The wild card in the mix is Jordan Hall. While not as physical a runner as Hyde, Dunn, or Smith, Hall (5'9", 198 lbs.) provides tremendous versatility for the Buckeyes as a receiver out of the backfield and special teams returner. Hall could fit a variety of roles in Ohio State's new offense, similar to former Gators RB/WR Percy Harvin.



With so much depth, the challenge for Ohio State's coaching staff will probably be finding enough work for all of the running backs on the roster. A problem like this is something the majority of coaching staffs around the country would love to have, and that is why it rates low on my list of concerns heading into spring practice.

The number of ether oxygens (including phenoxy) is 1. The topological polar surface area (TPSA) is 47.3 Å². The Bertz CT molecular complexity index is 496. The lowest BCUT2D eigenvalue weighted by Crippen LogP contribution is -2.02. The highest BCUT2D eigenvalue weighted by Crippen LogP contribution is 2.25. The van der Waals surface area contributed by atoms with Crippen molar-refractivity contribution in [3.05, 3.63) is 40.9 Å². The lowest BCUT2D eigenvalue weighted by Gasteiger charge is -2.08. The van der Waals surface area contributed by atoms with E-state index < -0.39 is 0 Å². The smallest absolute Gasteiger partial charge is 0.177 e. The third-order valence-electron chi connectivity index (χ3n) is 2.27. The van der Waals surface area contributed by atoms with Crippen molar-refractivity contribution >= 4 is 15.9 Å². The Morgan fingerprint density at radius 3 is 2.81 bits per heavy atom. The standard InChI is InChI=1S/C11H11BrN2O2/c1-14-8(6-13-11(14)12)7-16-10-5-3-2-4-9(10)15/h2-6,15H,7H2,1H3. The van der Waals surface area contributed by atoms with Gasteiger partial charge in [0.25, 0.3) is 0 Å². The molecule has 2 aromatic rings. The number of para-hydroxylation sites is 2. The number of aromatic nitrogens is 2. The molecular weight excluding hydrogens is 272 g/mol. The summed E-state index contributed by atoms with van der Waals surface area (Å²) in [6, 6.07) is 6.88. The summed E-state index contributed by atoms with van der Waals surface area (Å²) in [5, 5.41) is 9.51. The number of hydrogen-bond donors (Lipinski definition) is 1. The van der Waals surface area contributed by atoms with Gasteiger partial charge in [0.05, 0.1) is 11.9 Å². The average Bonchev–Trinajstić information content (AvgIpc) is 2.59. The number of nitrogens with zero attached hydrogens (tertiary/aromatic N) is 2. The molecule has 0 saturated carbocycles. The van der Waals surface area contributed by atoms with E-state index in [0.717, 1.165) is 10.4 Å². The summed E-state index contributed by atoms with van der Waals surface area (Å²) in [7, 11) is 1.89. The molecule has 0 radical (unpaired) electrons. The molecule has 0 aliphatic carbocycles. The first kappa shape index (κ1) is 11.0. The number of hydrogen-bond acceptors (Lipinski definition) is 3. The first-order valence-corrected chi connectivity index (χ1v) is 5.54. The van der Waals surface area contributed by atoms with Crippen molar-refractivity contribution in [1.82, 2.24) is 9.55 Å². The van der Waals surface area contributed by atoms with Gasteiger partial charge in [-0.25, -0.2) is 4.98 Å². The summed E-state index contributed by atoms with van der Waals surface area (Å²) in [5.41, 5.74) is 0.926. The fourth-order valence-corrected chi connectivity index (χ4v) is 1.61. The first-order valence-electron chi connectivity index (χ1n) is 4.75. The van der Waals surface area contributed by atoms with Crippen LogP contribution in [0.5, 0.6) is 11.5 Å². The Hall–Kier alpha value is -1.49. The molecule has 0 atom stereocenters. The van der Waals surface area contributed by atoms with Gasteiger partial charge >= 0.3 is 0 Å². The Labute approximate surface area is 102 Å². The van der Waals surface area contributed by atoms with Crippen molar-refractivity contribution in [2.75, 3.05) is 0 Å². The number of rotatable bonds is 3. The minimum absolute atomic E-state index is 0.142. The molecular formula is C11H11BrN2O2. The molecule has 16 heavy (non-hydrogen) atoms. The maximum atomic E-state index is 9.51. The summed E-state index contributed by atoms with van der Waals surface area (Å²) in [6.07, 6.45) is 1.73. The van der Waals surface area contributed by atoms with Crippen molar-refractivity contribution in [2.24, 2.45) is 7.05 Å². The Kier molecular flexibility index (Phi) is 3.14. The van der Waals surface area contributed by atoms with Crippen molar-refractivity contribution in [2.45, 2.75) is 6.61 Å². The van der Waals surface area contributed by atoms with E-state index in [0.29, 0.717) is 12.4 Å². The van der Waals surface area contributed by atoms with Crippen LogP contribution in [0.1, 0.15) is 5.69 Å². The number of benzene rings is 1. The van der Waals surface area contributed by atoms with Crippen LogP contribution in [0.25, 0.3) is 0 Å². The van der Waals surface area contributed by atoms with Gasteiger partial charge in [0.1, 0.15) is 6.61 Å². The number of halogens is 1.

9. Coach Meyer's offenses have usually involved tight ends extensively. Does Ohio State have the talent on the roster to make this work? ~ Similar to the question above, Ohio State has solid depth returning at the tight end position. Unlike the running back position, the tight ends on the roster are relatively inexperienced.



TE Jake Stoneburner returns for his senior season, and could finally allow the tight end to become a focal point of Ohio State's offense. A former high school wide receiver, Stoneburner moved to tight end under the previous coaching regime. Difficult to cover with a linebacker, and challenging for defensive backs to tackle, Stoneburner may be looking at a potential All-American season, provided he can stay healthy throughout the season.



Tight ends Jeff Heuerman and Nick Vannett will also be called upon in this new offense. Heuerman saw limited playing time last season, while Vannett was redshirted. Incoming freshman Blake Thomas will enroll in the summer and will participate in the fall camp.